RICKY HATTON has detailed how he battled back from the brink of suicide with the help of a psychiatrist after falling into a deep depression after his retirement in 2009.

The much-loved Manchester ‘Hitman’, who won world titles at super-lightweight and welterweight, was knocked out inside two rounds by Pacquiao in Las Vegas which sent his life into a tailspin.

He eventually returned to the ring three years later, when he was beaten by Vyacheslav Senchenko, but not before seeking help from a mental health expert after admitting he did not care whether he ‘lived or died’.

Hatton had fallen out with his parents Carol and Ray and also his long-term trainer Billy Graham and revealed that the subsequent end of his boxing career left him feeling like he had nothing to live for.

“After I got beaten by Pacquiao I knew my career was over, I thought: ‘listen Rick, you’re past it now, son’,” Hatton, 44, told the George Groves Boxing Club podcast.

“I knew there was no boxing left in my life, no mum and dad in my life and no Billy Graham in my life. That was when I was in my darkest moments.

“I thought ‘what did I do it for?’ I can’t celebrate it with Billy or my mum and dad. Boxing was gone. I didn’t care whether I lived or died then.

“My first daughter was born, I held her in my hands in the hospital and I said to myself: ‘listen, Rick, you’ve got to get yourself together now. It’s not just about you, you’ve got kids.’

“I thought ‘come on, pull yourself together’ but I just couldn’t do it. I had to go and see a psychiatrist in Manchester.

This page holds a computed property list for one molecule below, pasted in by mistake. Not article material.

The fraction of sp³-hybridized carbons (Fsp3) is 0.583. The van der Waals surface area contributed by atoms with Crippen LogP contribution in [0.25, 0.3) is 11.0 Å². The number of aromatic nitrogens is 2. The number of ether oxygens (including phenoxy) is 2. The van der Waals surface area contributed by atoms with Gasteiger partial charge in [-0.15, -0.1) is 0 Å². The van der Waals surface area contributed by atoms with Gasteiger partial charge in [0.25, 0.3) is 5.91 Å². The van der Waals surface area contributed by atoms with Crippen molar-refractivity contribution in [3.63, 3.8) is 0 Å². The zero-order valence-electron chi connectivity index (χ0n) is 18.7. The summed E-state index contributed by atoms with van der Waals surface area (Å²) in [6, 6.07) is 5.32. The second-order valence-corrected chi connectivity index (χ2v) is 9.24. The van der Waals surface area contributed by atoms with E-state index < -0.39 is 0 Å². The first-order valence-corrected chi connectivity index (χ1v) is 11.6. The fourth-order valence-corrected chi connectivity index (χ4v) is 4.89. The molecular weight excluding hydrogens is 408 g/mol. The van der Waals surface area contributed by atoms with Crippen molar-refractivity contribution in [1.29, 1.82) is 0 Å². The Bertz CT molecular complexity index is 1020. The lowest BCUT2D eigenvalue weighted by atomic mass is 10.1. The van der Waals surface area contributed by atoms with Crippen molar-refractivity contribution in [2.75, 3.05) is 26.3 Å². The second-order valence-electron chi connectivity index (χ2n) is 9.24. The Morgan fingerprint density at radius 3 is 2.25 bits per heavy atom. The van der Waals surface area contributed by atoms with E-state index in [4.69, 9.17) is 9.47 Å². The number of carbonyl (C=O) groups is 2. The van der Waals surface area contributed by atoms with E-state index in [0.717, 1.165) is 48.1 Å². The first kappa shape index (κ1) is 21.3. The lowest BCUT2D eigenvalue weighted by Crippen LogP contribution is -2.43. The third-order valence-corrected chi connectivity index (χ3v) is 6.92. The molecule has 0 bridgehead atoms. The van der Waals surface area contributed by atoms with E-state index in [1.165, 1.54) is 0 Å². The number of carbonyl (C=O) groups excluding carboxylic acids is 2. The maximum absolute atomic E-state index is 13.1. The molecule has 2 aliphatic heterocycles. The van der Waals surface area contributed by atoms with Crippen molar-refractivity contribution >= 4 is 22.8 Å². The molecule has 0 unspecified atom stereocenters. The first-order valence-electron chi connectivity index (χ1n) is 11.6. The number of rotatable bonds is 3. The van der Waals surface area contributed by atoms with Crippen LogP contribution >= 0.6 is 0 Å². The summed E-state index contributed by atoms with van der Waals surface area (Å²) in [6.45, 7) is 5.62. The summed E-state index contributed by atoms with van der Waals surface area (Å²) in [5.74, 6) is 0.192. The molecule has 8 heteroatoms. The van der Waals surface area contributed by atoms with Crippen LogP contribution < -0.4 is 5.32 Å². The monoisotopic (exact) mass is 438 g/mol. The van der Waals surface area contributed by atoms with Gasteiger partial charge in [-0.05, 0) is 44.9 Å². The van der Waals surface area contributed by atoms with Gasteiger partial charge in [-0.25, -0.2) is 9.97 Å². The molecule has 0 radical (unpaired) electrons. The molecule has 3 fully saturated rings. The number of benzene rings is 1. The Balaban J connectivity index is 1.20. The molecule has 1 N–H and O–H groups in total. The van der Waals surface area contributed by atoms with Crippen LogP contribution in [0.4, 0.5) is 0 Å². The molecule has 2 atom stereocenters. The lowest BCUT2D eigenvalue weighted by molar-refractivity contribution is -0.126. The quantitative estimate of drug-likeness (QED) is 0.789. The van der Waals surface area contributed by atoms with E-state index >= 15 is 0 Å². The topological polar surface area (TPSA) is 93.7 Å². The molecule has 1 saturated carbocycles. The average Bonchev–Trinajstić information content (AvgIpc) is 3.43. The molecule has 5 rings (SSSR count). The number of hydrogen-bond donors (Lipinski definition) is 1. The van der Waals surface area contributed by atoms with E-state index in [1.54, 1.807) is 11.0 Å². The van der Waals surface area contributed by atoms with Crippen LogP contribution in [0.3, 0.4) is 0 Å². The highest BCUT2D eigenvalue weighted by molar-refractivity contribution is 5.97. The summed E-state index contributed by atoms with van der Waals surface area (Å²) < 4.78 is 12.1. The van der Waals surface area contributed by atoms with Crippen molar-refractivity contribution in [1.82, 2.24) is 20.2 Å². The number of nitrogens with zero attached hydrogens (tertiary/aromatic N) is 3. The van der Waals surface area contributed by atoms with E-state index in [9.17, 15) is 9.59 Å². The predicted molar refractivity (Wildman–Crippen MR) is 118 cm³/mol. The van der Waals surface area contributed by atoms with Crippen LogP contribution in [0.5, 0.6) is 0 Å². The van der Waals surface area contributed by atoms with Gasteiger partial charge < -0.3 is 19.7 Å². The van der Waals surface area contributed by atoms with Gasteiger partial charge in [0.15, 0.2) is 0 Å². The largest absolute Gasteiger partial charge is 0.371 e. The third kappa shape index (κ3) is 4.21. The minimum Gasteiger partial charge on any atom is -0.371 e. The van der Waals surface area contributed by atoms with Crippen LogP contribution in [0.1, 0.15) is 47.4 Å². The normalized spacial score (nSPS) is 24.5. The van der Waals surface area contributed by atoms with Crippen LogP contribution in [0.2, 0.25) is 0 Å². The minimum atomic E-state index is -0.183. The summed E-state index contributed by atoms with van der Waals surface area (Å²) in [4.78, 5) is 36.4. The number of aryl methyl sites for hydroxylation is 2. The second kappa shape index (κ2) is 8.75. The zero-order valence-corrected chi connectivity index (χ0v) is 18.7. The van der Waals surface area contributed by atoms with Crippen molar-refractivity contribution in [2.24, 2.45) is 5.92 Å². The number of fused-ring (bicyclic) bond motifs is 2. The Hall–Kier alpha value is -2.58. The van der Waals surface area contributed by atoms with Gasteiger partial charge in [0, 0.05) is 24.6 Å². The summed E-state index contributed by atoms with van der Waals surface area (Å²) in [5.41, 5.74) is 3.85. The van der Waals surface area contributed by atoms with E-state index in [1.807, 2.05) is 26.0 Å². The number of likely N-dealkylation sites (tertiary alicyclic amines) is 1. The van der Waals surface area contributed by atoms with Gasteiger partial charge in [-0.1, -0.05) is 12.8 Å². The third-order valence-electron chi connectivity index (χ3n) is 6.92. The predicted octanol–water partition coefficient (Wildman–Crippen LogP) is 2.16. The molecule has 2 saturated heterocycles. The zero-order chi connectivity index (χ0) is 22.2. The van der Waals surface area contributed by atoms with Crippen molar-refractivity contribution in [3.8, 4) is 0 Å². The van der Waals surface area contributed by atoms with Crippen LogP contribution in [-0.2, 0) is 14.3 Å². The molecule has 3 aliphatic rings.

“I went in and threw myself down on my knees, he came from round the desk and I put my arms round him and said ‘you need to tell me what to do here, in that boxing ring, there’s nothing I can’t do but you need to tell me what I need to do to put this right because I’m going to kill myself.

“I won’t be here next week if you don’t tell me what I need to do today.

“He spoke to me, talked to me and I got loads of things off my chest that I probably felt I couldn’t do with my mates. What sort of lad can sit down the pub and say ‘I’m not doing great, I’m crying every day and I want to kill myself every day’?

“For a man, it’s hard to do that. Sometimes you hold it in because they will think you’ve lost the plot - which I had done.

“Bit by bit I got in the routine of what the psychiatrist was telling me. I went to Tenerife for the whole of the summer and I thought I’m not going to drink, I’m going to train every day, run every day, enjoy the sun and eat healthy. I just started feeling better in myself.”

Hatton, who has now patched things up with his parents and Graham, recently returned to the ring in an eight-round exhibition against Marco Antonio Barrera at the Manchester Arena.